Installing and using your own Linux system does not require a great deal of background in UNIX. In fact, many UNIX novices successfully install Linux on their systems. This is a worthwhile learning experience, but keep in mind that it can be very frustrating to some. If you're lucky, you will be able to install and start using your Linux system without any UNIX background. However, once you are ready to delve into the more complex tasks of running Linux---installing new software, recompiling the kernel, and so forth---having background knowledge in UNIX is going to be a necessity.
Fortunately, by running your own Linux system you will be able to learn the essentials of UNIX necessary for these tasks. This book contains a good deal of information to help you get started---Chapter 3 is a tutorial covering UNIX basics, and Chapter 4 contains information on Linux system administration. You may wish to read these chapters before you attempt to install Linux at all---the information contained therein will prove to be invaluable should you run into problems.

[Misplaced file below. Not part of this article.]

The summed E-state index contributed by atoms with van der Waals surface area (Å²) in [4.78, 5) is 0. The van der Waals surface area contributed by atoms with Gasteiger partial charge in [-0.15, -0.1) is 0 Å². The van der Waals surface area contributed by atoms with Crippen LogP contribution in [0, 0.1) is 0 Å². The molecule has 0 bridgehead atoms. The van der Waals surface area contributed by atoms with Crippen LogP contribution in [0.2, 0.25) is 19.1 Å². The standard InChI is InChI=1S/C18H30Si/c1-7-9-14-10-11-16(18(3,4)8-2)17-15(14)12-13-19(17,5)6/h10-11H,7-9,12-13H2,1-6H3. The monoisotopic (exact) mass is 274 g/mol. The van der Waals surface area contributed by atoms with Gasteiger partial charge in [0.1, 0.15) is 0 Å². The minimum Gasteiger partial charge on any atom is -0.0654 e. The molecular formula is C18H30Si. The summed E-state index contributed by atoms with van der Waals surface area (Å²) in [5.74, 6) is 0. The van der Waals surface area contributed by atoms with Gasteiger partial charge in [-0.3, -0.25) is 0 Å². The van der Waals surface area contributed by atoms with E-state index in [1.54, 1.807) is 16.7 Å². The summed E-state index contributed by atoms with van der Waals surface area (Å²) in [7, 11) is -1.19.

Nobody can expect to go from being a UNIX novice to a UNIX system administrator overnight. No implementation of UNIX is expected to run trouble- and maintenance-free. You must be aptly prepared for the journey which lies ahead. Otherwise, if you're new to UNIX, you may very well become overly frustrated with the system.